Shabbat B' Shabbato
1482: Devarim 6th of Av 5773 13/07/2013
|Something about books|
|The Arduous Journey from Lublin to the City of the Fathers / Rabbi Yosef Leichter,|
The National Library of Israel, Jerusalem
Rabbi Eliyahu Ben Rabbi Shmuel, from Lublin. Approximately: 5415-5495 (1655-1735).
A House as a Meeting Place for Wise Men
Rabbi Eliyahu was born in Lublin, about the year 5415 (1655). His father, Rabbi Shmuel, was a descendent of Rabbi Moshe Halpern, the author of "Zichron Moshe," which was published in Lublin in the year 5397 (1637). The Halpern family was considered a prominent family among the Jews of Poland. In his introduction to his book, Yad Eliyahu, the author reminisces about how as a young boy he attended the meetings of the council of the Four Countries, which took place in Lublin. Twice a year the leaders of the Jewish communities met to discuss current issues. They established decrees, discussed the distribution of the taxes collected by the authorities, and tried to settle disputes between various communities. The participants were the leaders of the communities.
At the same time, the rabbis of the communities met to discuss complex Torah issues. They held discussions which drew to them young Torah scholars who would watch the elder rabbis in their Torah disputes. The gatherings took place in Lublin at the same time as the winter markets, called the Gramitz Fairs. Rabbi Eliyahu writes: "During my youth I was raised among many people of our nation, within the holy community of Lublin. In my days there was a meeting of scholars, the wise men of Yisrael, during the Gramitz Fairs every year... I imbibed their words thirstily..."
At an early age, Rabbi Eliyahu moved to Brisk, in Lita, where he studied with Rabbi Mordechai Ginzburg, the rabbi of Brisk (who passed away in 5448, 1688), and with Rabbi Moshe of Brisk. He also studied with Rabbi Yitzchak Isaac, the rabbi of Zamut, who took him into his house as the husband of his daughter. In his father-in-law's house, Rabbi Eiliyahu delved deeply into the Torah. He was invited to move to the city Biala to serve as the rabbi. He also taught Torah in the city of Brisk. At the time the status of the Jews in Poland was not good, after the disasters of 5408 and 5409 (1648-1649), known as the persecution of "Tach V'Tat," and the war with Sweden, which caused great destruction in Poland. The Gentiles accused the Jews of supporting Sweden, and they began to attack the Jews. Many Polish Jews were forced to move to central Europe, to places such as the Czech Republic, Slovakia, and Hungary. Rabbi Eliyahu too left Poland, and he went to Morbia (the eastern section of the Czech Republic). He was appointed the rabbi of Eibshitz, where he hoped to settle in peace.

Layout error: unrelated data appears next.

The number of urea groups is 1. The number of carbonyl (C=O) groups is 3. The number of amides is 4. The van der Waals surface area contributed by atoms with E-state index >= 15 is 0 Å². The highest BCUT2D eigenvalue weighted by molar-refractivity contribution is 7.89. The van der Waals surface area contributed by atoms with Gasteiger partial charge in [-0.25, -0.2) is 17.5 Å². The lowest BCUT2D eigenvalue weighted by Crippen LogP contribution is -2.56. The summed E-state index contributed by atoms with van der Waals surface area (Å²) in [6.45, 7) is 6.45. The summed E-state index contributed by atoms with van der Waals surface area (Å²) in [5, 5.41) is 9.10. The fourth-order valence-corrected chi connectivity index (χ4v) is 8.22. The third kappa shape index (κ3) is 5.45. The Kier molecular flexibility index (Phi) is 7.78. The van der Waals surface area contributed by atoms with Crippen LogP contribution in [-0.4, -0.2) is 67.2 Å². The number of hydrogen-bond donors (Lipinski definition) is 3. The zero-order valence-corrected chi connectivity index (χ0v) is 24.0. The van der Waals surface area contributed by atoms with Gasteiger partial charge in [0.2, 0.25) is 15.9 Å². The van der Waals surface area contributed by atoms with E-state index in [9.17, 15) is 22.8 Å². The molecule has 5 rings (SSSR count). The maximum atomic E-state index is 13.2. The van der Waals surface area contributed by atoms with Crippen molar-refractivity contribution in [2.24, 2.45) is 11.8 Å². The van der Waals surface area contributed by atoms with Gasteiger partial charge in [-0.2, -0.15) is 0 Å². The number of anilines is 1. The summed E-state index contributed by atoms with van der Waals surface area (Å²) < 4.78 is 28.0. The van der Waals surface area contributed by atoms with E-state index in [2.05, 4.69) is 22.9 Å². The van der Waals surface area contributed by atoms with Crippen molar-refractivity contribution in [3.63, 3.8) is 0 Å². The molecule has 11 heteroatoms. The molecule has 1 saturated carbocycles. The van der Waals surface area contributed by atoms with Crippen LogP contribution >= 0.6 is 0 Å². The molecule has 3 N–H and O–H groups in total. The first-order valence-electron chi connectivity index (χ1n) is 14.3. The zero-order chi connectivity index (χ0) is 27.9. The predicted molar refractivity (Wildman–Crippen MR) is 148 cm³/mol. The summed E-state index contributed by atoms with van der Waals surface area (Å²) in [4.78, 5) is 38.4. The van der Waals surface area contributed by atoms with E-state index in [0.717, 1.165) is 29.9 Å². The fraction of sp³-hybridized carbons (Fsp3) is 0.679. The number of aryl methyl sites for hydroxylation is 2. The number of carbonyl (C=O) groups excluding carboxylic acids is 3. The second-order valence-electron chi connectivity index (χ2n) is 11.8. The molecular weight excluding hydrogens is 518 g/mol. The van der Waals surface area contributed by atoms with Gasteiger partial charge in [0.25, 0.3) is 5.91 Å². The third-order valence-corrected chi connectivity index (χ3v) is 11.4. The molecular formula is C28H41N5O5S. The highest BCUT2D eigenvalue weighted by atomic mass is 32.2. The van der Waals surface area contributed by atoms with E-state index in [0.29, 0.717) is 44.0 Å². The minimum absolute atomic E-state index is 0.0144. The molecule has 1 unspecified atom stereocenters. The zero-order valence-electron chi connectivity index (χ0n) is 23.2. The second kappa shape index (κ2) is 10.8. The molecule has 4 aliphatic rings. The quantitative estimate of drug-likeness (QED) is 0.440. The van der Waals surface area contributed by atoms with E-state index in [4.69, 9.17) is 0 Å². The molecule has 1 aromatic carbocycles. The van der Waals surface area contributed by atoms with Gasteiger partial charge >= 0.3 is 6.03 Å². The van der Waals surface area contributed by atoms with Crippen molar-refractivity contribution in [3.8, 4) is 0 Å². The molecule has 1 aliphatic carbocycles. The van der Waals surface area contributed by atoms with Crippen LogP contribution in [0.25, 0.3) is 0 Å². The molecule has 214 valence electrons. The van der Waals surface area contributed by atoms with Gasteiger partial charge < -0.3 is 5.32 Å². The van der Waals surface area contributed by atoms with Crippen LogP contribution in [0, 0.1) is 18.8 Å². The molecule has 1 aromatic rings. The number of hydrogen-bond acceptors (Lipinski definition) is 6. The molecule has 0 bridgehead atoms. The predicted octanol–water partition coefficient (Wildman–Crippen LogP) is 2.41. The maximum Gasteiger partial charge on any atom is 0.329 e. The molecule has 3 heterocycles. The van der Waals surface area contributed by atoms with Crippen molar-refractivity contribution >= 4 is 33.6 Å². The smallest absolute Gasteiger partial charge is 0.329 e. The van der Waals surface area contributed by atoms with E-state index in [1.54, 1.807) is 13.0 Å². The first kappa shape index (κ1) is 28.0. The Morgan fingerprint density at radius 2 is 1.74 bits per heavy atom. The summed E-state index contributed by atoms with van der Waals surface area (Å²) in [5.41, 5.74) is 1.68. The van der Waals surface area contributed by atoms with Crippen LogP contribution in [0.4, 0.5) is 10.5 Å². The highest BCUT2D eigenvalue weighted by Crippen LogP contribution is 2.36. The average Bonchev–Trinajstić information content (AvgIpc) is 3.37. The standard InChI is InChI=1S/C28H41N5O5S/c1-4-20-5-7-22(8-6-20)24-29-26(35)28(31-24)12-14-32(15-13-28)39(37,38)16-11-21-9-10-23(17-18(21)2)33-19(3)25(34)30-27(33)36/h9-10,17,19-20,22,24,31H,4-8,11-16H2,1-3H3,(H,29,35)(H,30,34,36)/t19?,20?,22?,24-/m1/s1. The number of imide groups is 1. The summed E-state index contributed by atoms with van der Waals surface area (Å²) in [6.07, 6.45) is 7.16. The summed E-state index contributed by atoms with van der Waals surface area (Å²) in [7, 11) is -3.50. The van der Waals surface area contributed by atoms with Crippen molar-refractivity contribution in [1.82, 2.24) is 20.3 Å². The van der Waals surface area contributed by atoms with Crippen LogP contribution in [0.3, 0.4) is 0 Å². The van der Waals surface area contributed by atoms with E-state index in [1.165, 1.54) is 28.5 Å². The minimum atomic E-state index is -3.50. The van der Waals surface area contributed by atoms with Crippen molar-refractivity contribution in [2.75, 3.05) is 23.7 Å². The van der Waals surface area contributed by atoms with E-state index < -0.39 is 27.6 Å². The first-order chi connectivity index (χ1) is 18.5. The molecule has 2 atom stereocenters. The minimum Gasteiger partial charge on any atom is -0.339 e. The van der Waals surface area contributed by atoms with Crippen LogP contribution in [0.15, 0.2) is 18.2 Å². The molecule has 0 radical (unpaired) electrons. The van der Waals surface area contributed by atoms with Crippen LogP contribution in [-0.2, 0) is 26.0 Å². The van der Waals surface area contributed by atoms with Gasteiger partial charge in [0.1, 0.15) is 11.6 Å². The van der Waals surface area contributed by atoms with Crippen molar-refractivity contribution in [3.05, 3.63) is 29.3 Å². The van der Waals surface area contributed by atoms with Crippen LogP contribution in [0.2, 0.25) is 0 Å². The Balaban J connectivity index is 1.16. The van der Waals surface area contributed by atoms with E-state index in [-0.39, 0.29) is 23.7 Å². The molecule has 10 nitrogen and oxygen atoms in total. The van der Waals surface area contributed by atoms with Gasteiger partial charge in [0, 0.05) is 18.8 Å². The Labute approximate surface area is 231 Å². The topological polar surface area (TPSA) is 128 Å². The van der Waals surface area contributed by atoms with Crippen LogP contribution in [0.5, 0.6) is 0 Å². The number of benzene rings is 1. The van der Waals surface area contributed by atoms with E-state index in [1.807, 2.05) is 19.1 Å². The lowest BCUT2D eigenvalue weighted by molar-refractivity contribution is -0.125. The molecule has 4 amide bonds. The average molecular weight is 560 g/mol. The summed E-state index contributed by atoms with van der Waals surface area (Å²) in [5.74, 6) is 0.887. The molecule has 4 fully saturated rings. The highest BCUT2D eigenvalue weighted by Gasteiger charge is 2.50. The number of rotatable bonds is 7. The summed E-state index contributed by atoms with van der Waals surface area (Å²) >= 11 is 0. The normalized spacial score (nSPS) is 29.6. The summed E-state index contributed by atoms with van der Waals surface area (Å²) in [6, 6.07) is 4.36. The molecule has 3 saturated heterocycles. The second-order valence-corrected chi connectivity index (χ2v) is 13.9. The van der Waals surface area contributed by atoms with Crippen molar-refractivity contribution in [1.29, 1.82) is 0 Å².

The Manuscript that was Rescued
One time while he was living in Eibshitz, when he was outside of the city, a fire broke out that destroyed all of his possessions. Here is how Rabbi Eliyahu describes the situation:
"The finger of G-d touched me by sending a huge fire that burned all I had, in the middle of the night, on Shabbat eve. No pillow or any cover was left behind... And I wept that no books remained from the four hundred that I owned, even including my favorite small Torah scroll. It was burned with all the silver utensils, everything burned.
"And when I came back to my city I could not find the place of my home, since everything was burned. But a man came to me with the good news that three manuscripts had been saved."
As a result of the fire, Rabbi Eliyahu decided that the time had come to publish his books. He chose a hundred responsa that he had written and collected them into a book. It was published in Amsterdam in 5472 (1712), and it was called "Yad Eliyahu" – the hand of Eliyahu. In the introduction he explains that the numerical value of the name (including one for the unity of G-d) is 68, the same value as "chaim," life. He felt that his life was saved when he found his books. Rabbi Eliyahu hoped to publish another book, thereby presenting two "hands." His responsa include correspondence with the great rabbis of his generation: the Chacham Tzvi, Rabbi Shaul of Brisk, and Rabbi Moshe Rottenberg, the rabbi of Hamburg. Rabbi Eliyahu's responsa are written in a brief and very clear style, and they include issues that appear in all four volumes of the Shulchan Aruch.
Tehillim in the Middle of the Night
In his old age, Rabbi Eliyahu decided to move to Eretz Yisrael. The ship he was on encountered a severe storm and was wrecked. Miraculously, both Rabbi Eliyahu and his books were saved. He arrived in Constantinople, where he stayed at the home of Rabbi Shmuel Bachar Yehuda. After a pause of a few weeks, he continued on his way to Eretz Yisrael, and settled in Chevron. In his book "Shem Gedolim" about prominent men, the Chida writes:
"I heard from the elders of the rabbis of Chevron about his great knowledge, and how he would go at midnight to read Tehillim with great weeping. Streams of water flowed from his eyes."
Rabbi Eliyahu's books and manuscripts remained in Constantinople. He wrote a letter to his son Moshe, in Lublin, asking him to go to Constantinople and have the books printed. The son went to Constantinople but he did not find his father's books. He did not want to leave the city without accomplishing anything, so he published his own insights on the Talmud and on the Torah, calling his book "Pirchei Shoshanim." It was published in Constantinople in the year 5494 (1734).